Metallica, Godflesh, and Serrano’s Art

The journey that led to the striking cover of Metallica’s “Load” album began with guitarist Kirk Hammett’s discovery of Andres Serrano’s work, an encounter facilitated by an unexpected source. Hammett, an avid fan of the band Godflesh, found himself introduced to Serrano’s art through Godflesh frontman Justin Broadrick.

During a meeting with Godflesh in San Francisco, Hammett’s appreciation for their music paved the way for a conversation with Broadrick. This interaction proved pivotal. Justin Broadrick introduced Hammett to Serrano’s work through the music video for “Crush My Soul”, which Serrano directed. The video, characterized by its provocative and controversial style, left a lasting impression on Hammett. Its distinct imagery, blending religious iconography with intense visuals like cockfighting, marked Serrano’s debut in directing music videos.

Justin Broadrick introduced Hammett to Serrano’s work through the music video for “Crush My Soul”, which Serrano directed.

The production of the “Crush My Soul” video, which cost $75,000, was bold and transgressive, to the point that mainstream music channels like MTV deemed it too controversial to air. This unapologetic approach to art resonated with Hammett, sparking an interest in Serrano’s broader portfolio.

This newfound fascination led Hammett to introduce Serrano’s work to the rest of Metallica. The decision to use “Semen and Blood III” as the cover art for “Load” represented a significant shift for Metallica, both musically and visually. It was a move that ignited controversy and sparked discussions among fans and critics, marking a new, daring era for the band.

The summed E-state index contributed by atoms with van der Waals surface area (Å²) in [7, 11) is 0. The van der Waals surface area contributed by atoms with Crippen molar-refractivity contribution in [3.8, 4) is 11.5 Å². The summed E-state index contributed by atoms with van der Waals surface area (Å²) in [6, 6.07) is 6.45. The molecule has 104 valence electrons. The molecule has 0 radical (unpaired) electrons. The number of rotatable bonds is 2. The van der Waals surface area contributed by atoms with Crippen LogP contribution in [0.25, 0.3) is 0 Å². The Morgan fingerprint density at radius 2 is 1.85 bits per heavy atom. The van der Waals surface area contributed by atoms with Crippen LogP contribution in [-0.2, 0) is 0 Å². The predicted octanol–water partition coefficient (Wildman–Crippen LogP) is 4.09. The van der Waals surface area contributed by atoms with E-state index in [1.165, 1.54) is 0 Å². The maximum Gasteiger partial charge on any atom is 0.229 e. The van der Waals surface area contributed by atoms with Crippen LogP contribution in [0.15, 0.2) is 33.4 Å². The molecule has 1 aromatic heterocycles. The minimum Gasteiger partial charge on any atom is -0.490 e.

Broadrick later reflected on this sequence of events, observing how his introduction of Serrano to Hammett may have influenced Metallica’s choice of album art for “Load”. While he acknowledged the creative freedom of artists, Broadrick couldn’t help but feel that Godflesh had played a role in planting the seed for Metallica’s artistic direction, even if they weren’t directly credited for the discovery.

The Artistic Divide in Metallica

Metallica’s decision to feature Andres Serrano’s “Semen and Blood III” on the cover of their “Load” album wasn’t just a random choice; it was deeply rooted in the band members’ personal interests and internal dynamics. Lars Ulrich and Kirk Hammett’s profound interest in abstract art played a significant role in this decision. This inclination towards exploring new realms of artistic expression was indicative of Metallica’s experimental phase during the mid-to-late 1990s.